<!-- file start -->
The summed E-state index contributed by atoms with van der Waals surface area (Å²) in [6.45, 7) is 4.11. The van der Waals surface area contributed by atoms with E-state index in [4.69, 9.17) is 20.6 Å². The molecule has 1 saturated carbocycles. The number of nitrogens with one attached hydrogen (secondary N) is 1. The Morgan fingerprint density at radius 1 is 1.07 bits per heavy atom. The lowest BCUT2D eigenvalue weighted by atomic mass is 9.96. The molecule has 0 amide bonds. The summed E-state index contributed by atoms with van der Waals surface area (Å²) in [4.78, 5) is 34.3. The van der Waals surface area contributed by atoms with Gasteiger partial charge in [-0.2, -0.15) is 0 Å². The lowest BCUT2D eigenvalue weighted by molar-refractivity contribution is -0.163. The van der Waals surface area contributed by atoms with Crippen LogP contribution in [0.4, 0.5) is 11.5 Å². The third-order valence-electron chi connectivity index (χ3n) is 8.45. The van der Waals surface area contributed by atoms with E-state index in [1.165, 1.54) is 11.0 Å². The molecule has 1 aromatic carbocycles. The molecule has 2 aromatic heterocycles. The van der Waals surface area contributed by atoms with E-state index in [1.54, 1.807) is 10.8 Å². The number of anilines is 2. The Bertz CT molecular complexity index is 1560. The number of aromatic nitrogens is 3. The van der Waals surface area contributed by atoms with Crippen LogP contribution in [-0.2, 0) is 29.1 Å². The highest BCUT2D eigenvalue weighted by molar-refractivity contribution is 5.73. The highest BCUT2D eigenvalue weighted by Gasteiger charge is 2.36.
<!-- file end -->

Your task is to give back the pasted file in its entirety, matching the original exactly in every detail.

The summed E-state index contributed by atoms with van der Waals surface area (Å²) in [6.45, 7) is 4.11. The van der Waals surface area contributed by atoms with E-state index in [4.69, 9.17) is 20.6 Å². The molecule has 1 saturated carbocycles. The number of nitrogens with one attached hydrogen (secondary N) is 1. The Morgan fingerprint density at radius 1 is 1.07 bits per heavy atom. The lowest BCUT2D eigenvalue weighted by atomic mass is 9.96. The molecule has 0 amide bonds. The summed E-state index contributed by atoms with van der Waals surface area (Å²) in [4.78, 5) is 34.3. The van der Waals surface area contributed by atoms with Gasteiger partial charge in [-0.2, -0.15) is 0 Å². The lowest BCUT2D eigenvalue weighted by molar-refractivity contribution is -0.163. The van der Waals surface area contributed by atoms with Crippen LogP contribution in [0.4, 0.5) is 11.5 Å². The third-order valence-electron chi connectivity index (χ3n) is 8.45. The van der Waals surface area contributed by atoms with E-state index in [1.165, 1.54) is 11.0 Å². The molecule has 1 aromatic carbocycles. The molecule has 2 aromatic heterocycles. The van der Waals surface area contributed by atoms with E-state index in [1.54, 1.807) is 10.8 Å². The number of anilines is 2. The Bertz CT molecular complexity index is 1560. The number of aromatic nitrogens is 3. The van der Waals surface area contributed by atoms with Crippen LogP contribution in [-0.2, 0) is 29.1 Å². The highest BCUT2D eigenvalue weighted by molar-refractivity contribution is 5.73. The highest BCUT2D eigenvalue weighted by Gasteiger charge is 2.36.